with Anand Chandrasekher, senior vice president and CMO of Qualcomm
In April, Qualcomm (NASDAQ:QCOM) announced that network engineers from wholly owned subsidiary Qualcomm Technologies Inc. (QTI) are working directly with Major League Baseball's MLB Advanced Media (MLBAM) unit to address connectivity challenges in U.S. ballparks. Qualcomm's engineers will perform in-ballpark assessments and plan for wireless access optimization involving DAS, Wi-Fi, 3G and LTE. With the MLB All-Star Game scheduled for July 16 at Citi Field in New York City's borough of Queens, it seemed like the perfect time for FierceBroadbandWireless Editor Tammy Parker to speak with Anand Chandrasekher, senior vice president and CMO of Qualcomm, about the company's major league ballpark initiative. Following is a condensed version of that conversation.
FierceBroadbandWireless: What was the impetus for this partnership?
Anand Chandrasekher: Ballparks and sports arenas in general tend to be a microcosm. They are extremely dense and representative of what the state of wireless might look like if you want to project out five or 10 years. There are lots of wireless radios in action at the same time, etc. whether you go to a baseball park, football stadium or what have you. They are very, very dense and congested environments from a wireless standpoint and messy. So they can actually make perfect test beds for us to prove our technologies and are able to help out in terms of deployed technologies with an eye toward what might be happening in the future.
FierceBroadbandWireless: Why was Qualcomm brought in to do this assessment?
Chandrasekher: Major League Baseball is an early adopter of a lot of technologies and certainly has been an early adopter of the digital trend as well. They want to make the fan experience inside of these stadiums much more robust. Qualcomm has history of working with operators on a worldwide basis. Because we don't sell any equipment to the operators, they often view us as an independent observer and a company that can help them analyze their network and optimize it. What we are doing for MLB is conducting an analysis for them on a ballpark-by-ballpark basis, making suggestions on how to deploy the network and make the fan experience a whole heck of a of a lot better. It's over two years. The analysis has started. The work itself in terms of making improvements in ballparks will start next year and will be a rolling process over the next two years or so.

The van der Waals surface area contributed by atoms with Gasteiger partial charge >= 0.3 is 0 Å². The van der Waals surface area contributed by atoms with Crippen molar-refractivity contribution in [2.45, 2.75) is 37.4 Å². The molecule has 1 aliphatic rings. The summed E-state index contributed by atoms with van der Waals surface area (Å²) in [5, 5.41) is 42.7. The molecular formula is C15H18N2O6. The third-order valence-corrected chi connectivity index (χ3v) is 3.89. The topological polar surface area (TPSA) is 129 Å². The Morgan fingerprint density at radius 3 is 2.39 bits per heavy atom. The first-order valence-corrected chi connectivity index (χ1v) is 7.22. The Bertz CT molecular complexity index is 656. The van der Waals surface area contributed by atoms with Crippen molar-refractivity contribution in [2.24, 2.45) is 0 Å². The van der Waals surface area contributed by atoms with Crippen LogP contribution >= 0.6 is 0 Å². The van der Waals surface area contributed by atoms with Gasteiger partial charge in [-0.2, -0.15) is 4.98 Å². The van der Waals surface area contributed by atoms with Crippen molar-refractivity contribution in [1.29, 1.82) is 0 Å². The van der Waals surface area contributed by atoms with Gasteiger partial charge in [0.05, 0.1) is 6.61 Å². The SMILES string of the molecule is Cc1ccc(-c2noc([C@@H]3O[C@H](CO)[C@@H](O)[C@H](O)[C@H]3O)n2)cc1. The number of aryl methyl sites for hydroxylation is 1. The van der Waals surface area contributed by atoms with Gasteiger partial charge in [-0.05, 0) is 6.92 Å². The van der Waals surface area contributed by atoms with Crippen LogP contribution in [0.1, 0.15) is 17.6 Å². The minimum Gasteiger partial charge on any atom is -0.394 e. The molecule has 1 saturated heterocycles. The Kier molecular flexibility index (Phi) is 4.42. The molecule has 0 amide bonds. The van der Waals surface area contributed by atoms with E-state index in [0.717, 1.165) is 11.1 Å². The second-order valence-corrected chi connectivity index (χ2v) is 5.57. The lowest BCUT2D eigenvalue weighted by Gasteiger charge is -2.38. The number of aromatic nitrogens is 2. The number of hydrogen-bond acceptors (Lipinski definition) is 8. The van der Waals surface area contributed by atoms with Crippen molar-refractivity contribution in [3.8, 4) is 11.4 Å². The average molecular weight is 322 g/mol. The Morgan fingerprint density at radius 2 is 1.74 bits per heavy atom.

And it's not just about Wi-Fi and cellular plus Wi-Fi. In some cases we will also deploy what we call our small cell technology to effectively overall improve the throughput and the experience. Today when you have 30,000 fans in the stadium, sometimes you're not able to get a cellular connection. How do you address that so all of them have a great experience? That's what we're looking to resolve in partnership with MLB.
FierceBroadbandWireless: You've talked about integrating Qualcomm gear into the ballparks, but, as you said, Qualcomm doesn't sell network equipment. What exactly is Qualcomm contributing technology-wise?